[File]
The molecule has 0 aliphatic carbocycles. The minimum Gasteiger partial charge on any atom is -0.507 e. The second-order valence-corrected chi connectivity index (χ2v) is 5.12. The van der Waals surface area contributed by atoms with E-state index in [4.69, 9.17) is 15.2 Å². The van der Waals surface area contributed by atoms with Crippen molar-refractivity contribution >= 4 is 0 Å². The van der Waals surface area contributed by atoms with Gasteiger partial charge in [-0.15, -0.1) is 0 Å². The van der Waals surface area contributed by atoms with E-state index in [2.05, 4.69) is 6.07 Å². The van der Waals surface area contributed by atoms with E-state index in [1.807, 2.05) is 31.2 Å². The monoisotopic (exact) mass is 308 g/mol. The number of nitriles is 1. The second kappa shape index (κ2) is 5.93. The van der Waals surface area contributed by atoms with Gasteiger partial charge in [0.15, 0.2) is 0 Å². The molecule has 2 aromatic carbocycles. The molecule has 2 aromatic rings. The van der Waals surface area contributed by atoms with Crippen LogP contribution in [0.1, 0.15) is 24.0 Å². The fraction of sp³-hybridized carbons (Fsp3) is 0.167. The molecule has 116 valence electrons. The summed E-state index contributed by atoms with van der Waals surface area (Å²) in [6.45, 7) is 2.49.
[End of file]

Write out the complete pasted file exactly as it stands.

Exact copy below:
The molecule has 0 aliphatic carbocycles. The minimum Gasteiger partial charge on any atom is -0.507 e. The second-order valence-corrected chi connectivity index (χ2v) is 5.12. The van der Waals surface area contributed by atoms with E-state index in [4.69, 9.17) is 15.2 Å². The van der Waals surface area contributed by atoms with Crippen molar-refractivity contribution >= 4 is 0 Å². The van der Waals surface area contributed by atoms with Gasteiger partial charge in [-0.15, -0.1) is 0 Å². The van der Waals surface area contributed by atoms with E-state index in [2.05, 4.69) is 6.07 Å². The van der Waals surface area contributed by atoms with E-state index in [1.807, 2.05) is 31.2 Å². The monoisotopic (exact) mass is 308 g/mol. The number of nitriles is 1. The second kappa shape index (κ2) is 5.93. The van der Waals surface area contributed by atoms with Gasteiger partial charge in [0.15, 0.2) is 0 Å². The molecule has 2 aromatic carbocycles. The molecule has 2 aromatic rings. The van der Waals surface area contributed by atoms with Crippen LogP contribution in [0.1, 0.15) is 24.0 Å². The fraction of sp³-hybridized carbons (Fsp3) is 0.167. The molecule has 116 valence electrons. The summed E-state index contributed by atoms with van der Waals surface area (Å²) in [6.45, 7) is 2.49.